UW Today

This is an archived article.

October 2, 1996

UW rewarded for efficiency UW News Release: 02 October, 1996

News and Information

The UW has once again carried off honors in the annual Higher Education Awards Program sponsored by the National Association of College and University Business Officers (NACUBO). The awards are given to recognize programs within colleges and universities that save their institutions money through new measures of efficiency and productivity. This year, the UW is being honored for its Faculty Grants Management Training Program and its U-Pass Program.
The UW has won awards in 14 of the 16 years in which it has participated in the NACUBO competition. This year, two of the UW’s three entries were awards winners. Of the seven programs from across the country receiving cash awards this year, two were from the UW.

“I would like to congratulate the staff members responsible for developing and The UW has won awards in 14 of the 16 years in which it has participated in the NACUBO competition. This year, two of the UW’s three entries were awards winners. Of the seven programs from across the country receiving cash awards this year, two were from the UW. maintaining these impressive programs,” said UW President Richard L. McCormick. “These awards are indicative of the efforts that are underway continually at the UW to improve the efficiency and quality of our services to faculty, staff and students.”

The Faculty Grants Management Workshop was sponsored by the Office of the Provost and the Office of Financial Management and coordinated by Training and Development. A mandatory program for all faculty investigators having externally funded grants and contracts, the workshop covers the grants management process from preparation of a grant proposal to fiscal report preparation and final audit. Because the grants management process is complex and the regulations often not well understood, mistakes had been made in the past, leading to costs in time and money. After the training was instituted, the UW was able to save $64,977, mostly representing staff and supervisory time used to correct errors. An additional savings of $31,815 in interest was realized, thanks to prevention and/or prompt resolution of deficits on grants.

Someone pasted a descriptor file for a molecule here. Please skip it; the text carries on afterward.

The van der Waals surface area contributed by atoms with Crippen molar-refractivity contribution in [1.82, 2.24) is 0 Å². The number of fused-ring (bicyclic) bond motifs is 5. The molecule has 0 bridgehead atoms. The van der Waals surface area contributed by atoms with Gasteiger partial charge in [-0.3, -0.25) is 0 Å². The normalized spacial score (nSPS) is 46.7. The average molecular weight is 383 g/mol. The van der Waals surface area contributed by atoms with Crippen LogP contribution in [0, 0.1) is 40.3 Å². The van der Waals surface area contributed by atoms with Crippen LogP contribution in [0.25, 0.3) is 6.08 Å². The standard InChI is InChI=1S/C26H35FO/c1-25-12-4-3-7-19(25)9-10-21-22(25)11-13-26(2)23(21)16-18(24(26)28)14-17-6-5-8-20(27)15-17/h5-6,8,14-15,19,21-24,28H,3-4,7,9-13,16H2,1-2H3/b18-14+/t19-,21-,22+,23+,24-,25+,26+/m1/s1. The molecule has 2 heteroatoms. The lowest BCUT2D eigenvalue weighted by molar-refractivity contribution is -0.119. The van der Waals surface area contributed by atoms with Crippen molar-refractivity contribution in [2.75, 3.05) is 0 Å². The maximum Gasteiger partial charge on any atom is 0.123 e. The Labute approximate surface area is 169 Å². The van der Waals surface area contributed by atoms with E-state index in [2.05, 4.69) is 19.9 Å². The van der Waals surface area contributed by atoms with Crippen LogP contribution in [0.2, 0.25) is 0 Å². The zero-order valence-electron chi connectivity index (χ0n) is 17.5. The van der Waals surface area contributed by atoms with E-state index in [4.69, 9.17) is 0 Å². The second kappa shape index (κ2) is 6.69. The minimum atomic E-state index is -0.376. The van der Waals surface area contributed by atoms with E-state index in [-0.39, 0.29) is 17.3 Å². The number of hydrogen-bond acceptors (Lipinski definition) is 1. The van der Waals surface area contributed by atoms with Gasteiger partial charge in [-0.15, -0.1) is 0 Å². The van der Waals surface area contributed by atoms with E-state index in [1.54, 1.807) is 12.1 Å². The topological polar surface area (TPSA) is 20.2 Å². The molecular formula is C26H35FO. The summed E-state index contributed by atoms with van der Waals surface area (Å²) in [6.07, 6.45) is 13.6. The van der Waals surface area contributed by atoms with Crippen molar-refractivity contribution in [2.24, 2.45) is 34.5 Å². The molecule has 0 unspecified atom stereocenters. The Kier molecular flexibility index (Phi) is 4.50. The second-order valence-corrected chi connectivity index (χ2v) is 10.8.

The U-Pass Program began in 1991 as a three-year demonstration project to meet several goals, including providing better transportation services to UW students, faculty and staff, and mitigating potential traffic and parking impacts of University growth. In 1990, just prior to the U-Pass program–which provides unlimited rides on Metro and Community Transit buses, free carpool parking, subsidized vanpool fares and other alternative commute options–the University subsidized transit passes to the tune of $792,000. It was projected that to meet trip mitigation goals the University would need to significantly increase transit subsidies, which could have pushed the administration’s annual contribution to more than $2.2 million per year by 1996.

The U-Pass, however, is funded through a combination of sources: parking fees, U-Pass sales, and the administration’s contribution, which is capped at just over $1 million per year. Because it was so successful, the program was renewed for an additional three years at the end of its original term.

The Faculty Grants Management Training Program received a $5,000 award from NACUBO, and the U-Pass Program a $2,500 award. The money is given directly to the University as an unrestricted gift.